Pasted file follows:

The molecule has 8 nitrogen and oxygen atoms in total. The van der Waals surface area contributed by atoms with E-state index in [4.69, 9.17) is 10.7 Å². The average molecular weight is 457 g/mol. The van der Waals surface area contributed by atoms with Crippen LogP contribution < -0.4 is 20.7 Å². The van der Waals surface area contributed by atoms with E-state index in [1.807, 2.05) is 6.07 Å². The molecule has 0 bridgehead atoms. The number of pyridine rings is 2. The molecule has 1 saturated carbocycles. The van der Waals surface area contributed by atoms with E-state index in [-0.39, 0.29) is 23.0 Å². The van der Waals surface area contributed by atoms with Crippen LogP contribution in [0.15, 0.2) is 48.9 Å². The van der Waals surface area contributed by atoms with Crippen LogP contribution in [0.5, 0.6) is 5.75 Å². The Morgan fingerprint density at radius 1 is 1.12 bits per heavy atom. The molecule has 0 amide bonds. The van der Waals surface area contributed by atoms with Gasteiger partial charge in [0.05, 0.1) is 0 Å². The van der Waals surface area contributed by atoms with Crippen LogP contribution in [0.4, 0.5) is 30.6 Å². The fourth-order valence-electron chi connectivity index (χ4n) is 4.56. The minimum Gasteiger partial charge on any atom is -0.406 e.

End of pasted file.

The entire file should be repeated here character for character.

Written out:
The molecule has 8 nitrogen and oxygen atoms in total. The van der Waals surface area contributed by atoms with E-state index in [4.69, 9.17) is 10.7 Å². The average molecular weight is 457 g/mol. The van der Waals surface area contributed by atoms with Crippen LogP contribution < -0.4 is 20.7 Å². The van der Waals surface area contributed by atoms with E-state index in [1.807, 2.05) is 6.07 Å². The molecule has 0 bridgehead atoms. The number of pyridine rings is 2. The molecule has 1 saturated carbocycles. The van der Waals surface area contributed by atoms with E-state index in [-0.39, 0.29) is 23.0 Å². The van der Waals surface area contributed by atoms with Crippen LogP contribution in [0.15, 0.2) is 48.9 Å². The van der Waals surface area contributed by atoms with Crippen LogP contribution in [0.5, 0.6) is 5.75 Å². The Morgan fingerprint density at radius 1 is 1.12 bits per heavy atom. The molecule has 0 amide bonds. The van der Waals surface area contributed by atoms with Gasteiger partial charge in [0.05, 0.1) is 0 Å². The van der Waals surface area contributed by atoms with Crippen LogP contribution in [0.4, 0.5) is 30.6 Å². The fourth-order valence-electron chi connectivity index (χ4n) is 4.56. The minimum Gasteiger partial charge on any atom is -0.406 e.